As you enter the workshop, polished wood gives way to granite flooring covered in a moderate amount of loose dust but otherwise free of clutter. Lining the walls are several work benches littered with various odds and ends.

One is littered with metal canisters of various sizes and shapes, some intact, some with both top and bottom removed, and some unrolled into small sheets. Another is stacked with an assortment of metal discs that, upon closer inspection appear to be the tops and bottoms of the dismantled cans as well as several spools of wire.

A third is home to a collection of bottles of various size, shape, color, and composition, some intact, others divided into sections.

One covered in scraps of wood, one holding various things made of paper, one covered in scraps of fabric, one hosting pieces of clay and stone, one cluttered with vials, flasks, and beakers holding various powders and liquids. On and on, there are signs of one who likes to dabble in many crafts and often using materials others would carelessly throw out.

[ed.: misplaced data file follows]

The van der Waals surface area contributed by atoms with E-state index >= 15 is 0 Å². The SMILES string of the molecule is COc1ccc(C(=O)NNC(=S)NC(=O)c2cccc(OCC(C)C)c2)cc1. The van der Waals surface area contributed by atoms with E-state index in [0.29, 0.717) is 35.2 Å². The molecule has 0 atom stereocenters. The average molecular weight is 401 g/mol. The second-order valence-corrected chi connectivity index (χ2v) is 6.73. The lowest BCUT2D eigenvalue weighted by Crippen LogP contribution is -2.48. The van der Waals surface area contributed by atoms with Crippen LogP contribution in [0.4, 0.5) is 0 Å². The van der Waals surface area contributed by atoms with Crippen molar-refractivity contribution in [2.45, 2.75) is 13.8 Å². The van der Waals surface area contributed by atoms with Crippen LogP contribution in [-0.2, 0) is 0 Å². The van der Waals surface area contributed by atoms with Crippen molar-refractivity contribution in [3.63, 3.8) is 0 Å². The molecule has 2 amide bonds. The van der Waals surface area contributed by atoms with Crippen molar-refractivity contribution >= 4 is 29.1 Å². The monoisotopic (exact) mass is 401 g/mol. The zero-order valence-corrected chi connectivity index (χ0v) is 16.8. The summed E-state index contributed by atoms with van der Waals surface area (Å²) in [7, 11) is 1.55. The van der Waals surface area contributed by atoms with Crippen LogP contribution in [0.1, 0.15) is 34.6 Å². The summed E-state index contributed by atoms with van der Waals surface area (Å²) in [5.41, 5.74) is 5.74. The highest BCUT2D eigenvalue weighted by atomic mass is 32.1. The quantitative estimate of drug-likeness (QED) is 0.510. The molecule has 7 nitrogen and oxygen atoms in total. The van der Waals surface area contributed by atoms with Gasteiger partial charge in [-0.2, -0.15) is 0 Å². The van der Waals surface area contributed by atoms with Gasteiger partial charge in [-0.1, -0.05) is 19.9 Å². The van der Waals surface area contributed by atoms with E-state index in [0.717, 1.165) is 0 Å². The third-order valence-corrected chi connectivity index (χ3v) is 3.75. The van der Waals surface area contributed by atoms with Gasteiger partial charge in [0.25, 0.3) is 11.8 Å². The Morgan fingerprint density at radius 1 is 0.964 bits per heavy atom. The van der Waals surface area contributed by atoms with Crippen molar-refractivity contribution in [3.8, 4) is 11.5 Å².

But perhaps the most eclectic and interesting of the various workbenches is the one that, instead of holding bits of raw or salvaged materials or what look like doodles or half-finished projects is one piled high with what appear to be finished works.

"Here, you'll find many of the things I have made with my own hands, though I confess that many of the photos provided are lacking in descriptive filenames since I lack the means to tell which is which to give them descriptive names. Though perhaps some kind traveller would be so kind to help me identify them.

For now, the main things I have to showcase are several pieces of a type of tactile line-art(though, sadly, the tactile aspect is hard to appreciate except in person), some models built with the Zome Tool Construction toy, 2-D examples of which might be used as templates for more tactile line-art, and some dabblings in 3-D modelling and vector graphicsI saved from back when I had a functioning eye.